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Reinterpreting the Kwakiutl Hamatsa Dance As an Expression of the Apollonian and Dionysian Synthesis

Issue: Vol 26 No. 2 (2007)

Journal: Religious Studies and Theology

Subject Areas: Religious Studies Buddhist Studies Islamic Studies Biblical Studies

DOI: 10.1558/rsth.v26i2.149


In Patterns of Culture, Ruth Benedict appropriates Nietzsche’s distinction between the Apollonian and Dionysian art impulses as the model for her discussion of cultural diversity among North American Indians. However, Benedict’s use of the Nietzschean model not only fails to capture the true ritual significance of the religious or spiritual practices of Kwakiutl Indians of the North West Coast, the result of which portrays the Kwakiutl as primitive savages, but it is also a crude misrepresentation of the Nietzschean model she takes herself to be adopting. While I do not think that Benedict’s position is definitive of current scholarship on this topic, it is my contention that the Apollonian/Dionysian model, properly understood, yields some rather interesting insights into the religio-spiritual practices of the Kwakiutl and so is deserving of further study. This article offers an interpretation of the hamatsa dance of the Kwakiutl Winter Ceremonial as a synthesis of both Apollonian and Dionysian art impulses through which the Kwakiutl construct their ontological and moral worldview.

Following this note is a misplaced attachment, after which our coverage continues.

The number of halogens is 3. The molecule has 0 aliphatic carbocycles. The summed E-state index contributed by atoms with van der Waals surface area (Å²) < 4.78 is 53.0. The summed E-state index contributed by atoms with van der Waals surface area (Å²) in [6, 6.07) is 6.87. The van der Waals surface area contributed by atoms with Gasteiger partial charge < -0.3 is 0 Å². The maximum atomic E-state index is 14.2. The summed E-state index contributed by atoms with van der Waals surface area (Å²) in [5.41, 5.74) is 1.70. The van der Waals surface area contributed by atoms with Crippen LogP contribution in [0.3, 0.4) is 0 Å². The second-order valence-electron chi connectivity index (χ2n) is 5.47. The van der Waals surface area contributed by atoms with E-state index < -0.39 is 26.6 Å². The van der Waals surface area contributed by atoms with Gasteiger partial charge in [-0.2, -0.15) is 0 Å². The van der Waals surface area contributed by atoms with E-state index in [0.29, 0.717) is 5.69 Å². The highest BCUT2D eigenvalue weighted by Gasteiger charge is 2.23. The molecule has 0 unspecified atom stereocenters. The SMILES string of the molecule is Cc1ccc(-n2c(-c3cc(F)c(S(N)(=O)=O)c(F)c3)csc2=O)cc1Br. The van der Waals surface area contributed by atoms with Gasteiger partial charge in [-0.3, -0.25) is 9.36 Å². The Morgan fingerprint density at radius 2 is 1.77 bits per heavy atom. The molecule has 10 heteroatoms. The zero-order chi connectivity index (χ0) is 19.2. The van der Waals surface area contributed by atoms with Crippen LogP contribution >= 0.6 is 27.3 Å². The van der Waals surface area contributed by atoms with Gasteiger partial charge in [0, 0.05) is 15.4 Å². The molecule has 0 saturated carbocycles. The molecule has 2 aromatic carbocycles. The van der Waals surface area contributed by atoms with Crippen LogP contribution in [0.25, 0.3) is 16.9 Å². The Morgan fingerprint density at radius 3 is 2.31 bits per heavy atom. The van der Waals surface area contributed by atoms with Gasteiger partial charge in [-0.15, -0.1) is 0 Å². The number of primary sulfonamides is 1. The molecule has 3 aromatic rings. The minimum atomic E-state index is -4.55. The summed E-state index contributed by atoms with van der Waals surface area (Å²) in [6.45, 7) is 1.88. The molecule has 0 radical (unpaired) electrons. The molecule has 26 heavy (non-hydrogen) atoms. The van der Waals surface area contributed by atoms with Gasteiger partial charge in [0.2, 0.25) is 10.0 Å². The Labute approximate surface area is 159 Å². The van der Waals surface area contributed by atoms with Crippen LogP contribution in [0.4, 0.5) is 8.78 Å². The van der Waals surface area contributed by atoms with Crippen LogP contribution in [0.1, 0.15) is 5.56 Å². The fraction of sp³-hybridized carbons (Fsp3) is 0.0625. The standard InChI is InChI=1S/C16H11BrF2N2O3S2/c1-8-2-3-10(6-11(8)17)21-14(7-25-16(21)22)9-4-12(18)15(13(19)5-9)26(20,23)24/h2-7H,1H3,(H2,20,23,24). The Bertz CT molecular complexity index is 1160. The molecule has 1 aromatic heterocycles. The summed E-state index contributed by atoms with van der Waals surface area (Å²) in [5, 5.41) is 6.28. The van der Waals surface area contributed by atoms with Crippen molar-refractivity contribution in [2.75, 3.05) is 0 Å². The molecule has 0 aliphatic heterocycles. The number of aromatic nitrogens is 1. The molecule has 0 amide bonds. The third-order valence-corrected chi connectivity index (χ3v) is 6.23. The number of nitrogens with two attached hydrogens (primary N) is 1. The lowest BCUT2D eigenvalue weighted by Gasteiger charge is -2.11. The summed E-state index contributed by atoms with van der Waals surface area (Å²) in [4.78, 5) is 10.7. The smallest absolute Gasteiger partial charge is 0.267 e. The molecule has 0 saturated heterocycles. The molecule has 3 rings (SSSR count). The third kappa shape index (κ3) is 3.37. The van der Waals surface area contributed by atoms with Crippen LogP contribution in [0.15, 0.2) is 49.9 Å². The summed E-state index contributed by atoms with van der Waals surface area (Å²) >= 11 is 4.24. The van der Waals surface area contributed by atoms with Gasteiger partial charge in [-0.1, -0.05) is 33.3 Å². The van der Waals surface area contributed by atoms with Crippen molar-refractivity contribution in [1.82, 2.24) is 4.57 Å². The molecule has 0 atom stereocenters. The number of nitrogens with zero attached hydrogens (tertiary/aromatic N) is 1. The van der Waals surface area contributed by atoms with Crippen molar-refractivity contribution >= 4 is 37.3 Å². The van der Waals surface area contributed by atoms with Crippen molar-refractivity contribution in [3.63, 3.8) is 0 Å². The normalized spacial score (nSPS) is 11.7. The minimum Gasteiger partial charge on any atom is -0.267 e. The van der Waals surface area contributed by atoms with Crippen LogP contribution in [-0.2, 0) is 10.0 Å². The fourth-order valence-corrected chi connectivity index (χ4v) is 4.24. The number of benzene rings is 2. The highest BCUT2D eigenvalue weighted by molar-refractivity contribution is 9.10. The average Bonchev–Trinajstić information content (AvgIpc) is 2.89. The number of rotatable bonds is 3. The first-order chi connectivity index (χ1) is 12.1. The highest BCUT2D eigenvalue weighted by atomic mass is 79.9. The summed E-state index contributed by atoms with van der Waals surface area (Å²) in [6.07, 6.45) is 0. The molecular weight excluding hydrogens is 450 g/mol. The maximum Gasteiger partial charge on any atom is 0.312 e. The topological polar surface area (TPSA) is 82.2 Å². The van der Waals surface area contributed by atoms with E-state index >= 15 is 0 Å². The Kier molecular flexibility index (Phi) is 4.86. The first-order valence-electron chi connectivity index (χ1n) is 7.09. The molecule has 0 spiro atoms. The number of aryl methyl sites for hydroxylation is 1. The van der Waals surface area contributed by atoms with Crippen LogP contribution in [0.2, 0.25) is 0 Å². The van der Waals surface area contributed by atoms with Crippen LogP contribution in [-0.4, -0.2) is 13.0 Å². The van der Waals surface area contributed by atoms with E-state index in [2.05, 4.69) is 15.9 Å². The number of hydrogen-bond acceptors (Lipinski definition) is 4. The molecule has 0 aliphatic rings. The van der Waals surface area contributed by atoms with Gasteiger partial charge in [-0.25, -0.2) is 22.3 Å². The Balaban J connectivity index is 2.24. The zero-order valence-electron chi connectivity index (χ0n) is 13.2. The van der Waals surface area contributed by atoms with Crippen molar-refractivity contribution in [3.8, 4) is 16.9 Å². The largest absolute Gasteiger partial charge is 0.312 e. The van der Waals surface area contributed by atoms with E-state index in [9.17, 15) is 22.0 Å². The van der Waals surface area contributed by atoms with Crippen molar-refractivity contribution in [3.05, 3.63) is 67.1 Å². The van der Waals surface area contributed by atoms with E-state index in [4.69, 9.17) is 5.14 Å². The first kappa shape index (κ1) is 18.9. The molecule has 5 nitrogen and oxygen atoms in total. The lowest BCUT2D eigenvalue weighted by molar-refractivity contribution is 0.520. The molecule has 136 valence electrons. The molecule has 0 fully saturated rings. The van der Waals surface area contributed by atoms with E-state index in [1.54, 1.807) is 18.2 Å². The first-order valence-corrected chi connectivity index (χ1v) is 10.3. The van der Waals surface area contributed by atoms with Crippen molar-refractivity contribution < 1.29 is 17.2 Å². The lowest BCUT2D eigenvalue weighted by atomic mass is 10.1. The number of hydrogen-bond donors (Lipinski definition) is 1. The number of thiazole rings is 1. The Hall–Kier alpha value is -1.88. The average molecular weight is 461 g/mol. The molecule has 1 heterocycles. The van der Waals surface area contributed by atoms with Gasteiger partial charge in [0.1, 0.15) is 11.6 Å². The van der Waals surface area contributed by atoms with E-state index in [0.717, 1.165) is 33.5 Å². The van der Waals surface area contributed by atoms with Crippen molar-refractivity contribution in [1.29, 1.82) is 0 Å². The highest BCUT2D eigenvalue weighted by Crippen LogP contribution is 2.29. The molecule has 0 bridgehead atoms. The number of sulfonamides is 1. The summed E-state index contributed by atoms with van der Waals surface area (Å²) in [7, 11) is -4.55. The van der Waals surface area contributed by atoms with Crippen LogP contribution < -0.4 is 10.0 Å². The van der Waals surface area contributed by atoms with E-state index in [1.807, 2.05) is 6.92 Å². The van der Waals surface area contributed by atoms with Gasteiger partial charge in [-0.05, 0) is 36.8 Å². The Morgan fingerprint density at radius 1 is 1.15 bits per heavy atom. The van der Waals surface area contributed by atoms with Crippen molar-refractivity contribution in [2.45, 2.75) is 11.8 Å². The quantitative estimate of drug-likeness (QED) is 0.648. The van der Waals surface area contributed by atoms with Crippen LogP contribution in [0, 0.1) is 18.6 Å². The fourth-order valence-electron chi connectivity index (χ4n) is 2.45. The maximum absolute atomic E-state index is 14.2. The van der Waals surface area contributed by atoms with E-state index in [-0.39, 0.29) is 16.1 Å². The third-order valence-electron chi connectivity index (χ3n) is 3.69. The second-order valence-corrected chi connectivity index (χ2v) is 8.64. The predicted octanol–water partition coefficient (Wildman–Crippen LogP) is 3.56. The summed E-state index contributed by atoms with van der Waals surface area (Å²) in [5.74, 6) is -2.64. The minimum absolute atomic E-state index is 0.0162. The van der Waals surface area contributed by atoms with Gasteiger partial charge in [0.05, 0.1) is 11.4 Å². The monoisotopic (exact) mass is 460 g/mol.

Author: Alan McLuckie

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